Trump's shock win: Will Fed reshape policies?

The US Federal Reserve building in Washington, DC.
The US Federal Reserve building in Washington, DC.PHOTO: AFP

While interest rate hike is expected tomorrow, focus is on Fed's forecasts

That United States interest rates will go up early tomorrow has already been priced in by global markets but there will still be intense focus on the announcement.

Attention will be directed mainly on whether the US Federal Reserve's forecasts on GDP growth, inflation and employment have been re-shaped by Mr Donald Trump's shock presidential win.

Analysts will also eye the Fed forecasts to determine if it will validate the markets' bullish assessment of the US economy or if it will strike a more cautious tone.

Some don't expect the Fed to make considerable changes to its guidance or to GDP, inflation and unemployment estimates as its policymakers have mentioned that they need more clarity on Mr Trump's policies.

"There are good reasons why the Fed might want to wait before taking a more aggressive rate-hiking path," said Mr David Kohl, Julius Baer's chief currency strategist and head economist in Germany. He cited a lack of detail on what Mr Trump's tax and spending policies are, as well as the stronger US dollar and increase in bond yields.

Meanwhile, stock markets are tipped to react favourably to the expected 0.25 percentage point rate increase - the second hike since December last year.

PACE OF RATE HIKE

The greenback's rise is based on anticipated miracles Trump spending will do. We will see whether the US economy will deliver on job creation and wage inflation.

CIMB ECONOMIST SONG SENG WUN

While last December's rate hike sparked a global sell-off in equities, analysts expect a more positive reaction this time as the move is likely to be seen as confirmation that the US economy and financial markets can digest higher rates.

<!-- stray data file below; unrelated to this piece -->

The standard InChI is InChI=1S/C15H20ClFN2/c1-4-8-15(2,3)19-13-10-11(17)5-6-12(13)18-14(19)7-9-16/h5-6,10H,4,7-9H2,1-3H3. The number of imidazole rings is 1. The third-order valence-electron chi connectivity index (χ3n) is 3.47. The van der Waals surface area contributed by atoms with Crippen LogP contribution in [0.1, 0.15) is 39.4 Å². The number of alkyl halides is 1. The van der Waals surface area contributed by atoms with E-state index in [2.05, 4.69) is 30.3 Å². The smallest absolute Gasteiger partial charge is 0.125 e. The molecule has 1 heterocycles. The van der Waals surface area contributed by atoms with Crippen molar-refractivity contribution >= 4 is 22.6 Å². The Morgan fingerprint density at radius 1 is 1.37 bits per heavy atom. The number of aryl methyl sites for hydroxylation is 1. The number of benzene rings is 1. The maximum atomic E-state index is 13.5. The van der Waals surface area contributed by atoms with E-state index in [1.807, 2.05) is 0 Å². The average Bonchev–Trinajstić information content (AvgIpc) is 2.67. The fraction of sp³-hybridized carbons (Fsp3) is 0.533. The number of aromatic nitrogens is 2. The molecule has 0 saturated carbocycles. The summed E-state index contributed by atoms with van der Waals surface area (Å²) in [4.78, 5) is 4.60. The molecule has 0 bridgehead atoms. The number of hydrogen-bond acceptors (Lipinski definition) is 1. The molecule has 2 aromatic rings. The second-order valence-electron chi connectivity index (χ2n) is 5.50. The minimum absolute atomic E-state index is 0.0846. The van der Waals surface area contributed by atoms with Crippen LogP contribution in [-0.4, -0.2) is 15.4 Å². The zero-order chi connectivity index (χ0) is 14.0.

Singapore rates are not expected to react if the Fed raises rates by 25 basis points as the move has already been priced in, Aberdeen Asset Management Asia analyst Lee Jin-Yang said.

The key three-month Singapore interbank offered rate (Sibor) that is used to price home loans had been flatlining at 0.87 per cent since July but jumped to around 0.925 per cent on Nov 9, after the US election. It was at 0.926 per cent on Monday.

Markets have been reacting to expected tax cuts and fiscal stimulus that Mr Trump may roll out after his inauguration in January but analysts pointed out that there is scant details on the policies.

The question is whether there may be more aggressive rate hikes next year due to the underlying strength of the US economy and the expected fiscal stimulus, CIMB economist Song Seng Wun said.

Mr Song said: "After Thursday, if markets see a more hawkish Fed policy for 2017, you will find the banks here charging more for loans."

He sees Sibor rising one percentage point next year given that the Sibor is highly correlated with US rates.

The prospect of more aggressive rate hikes is also lifting the US dollar, which has appreciated 2.6 per cent against the Singdollar since the US election. One greenback could buy S$1.4269 yesterday, up from S$1.3901 on Nov 8.

"The greenback's rise is based on anticipated miracles Trump spending will do. We will see whether the US economy will deliver on job creation and wage inflation. If that happens, there may be more aggressive rate hikes," Mr Song said.

A version of this article appeared in the print edition of The Straits Times on December 14, 2016, with the headline 'Trump's shock win: Will Fed reshape policies?'. Print Edition | Subscribe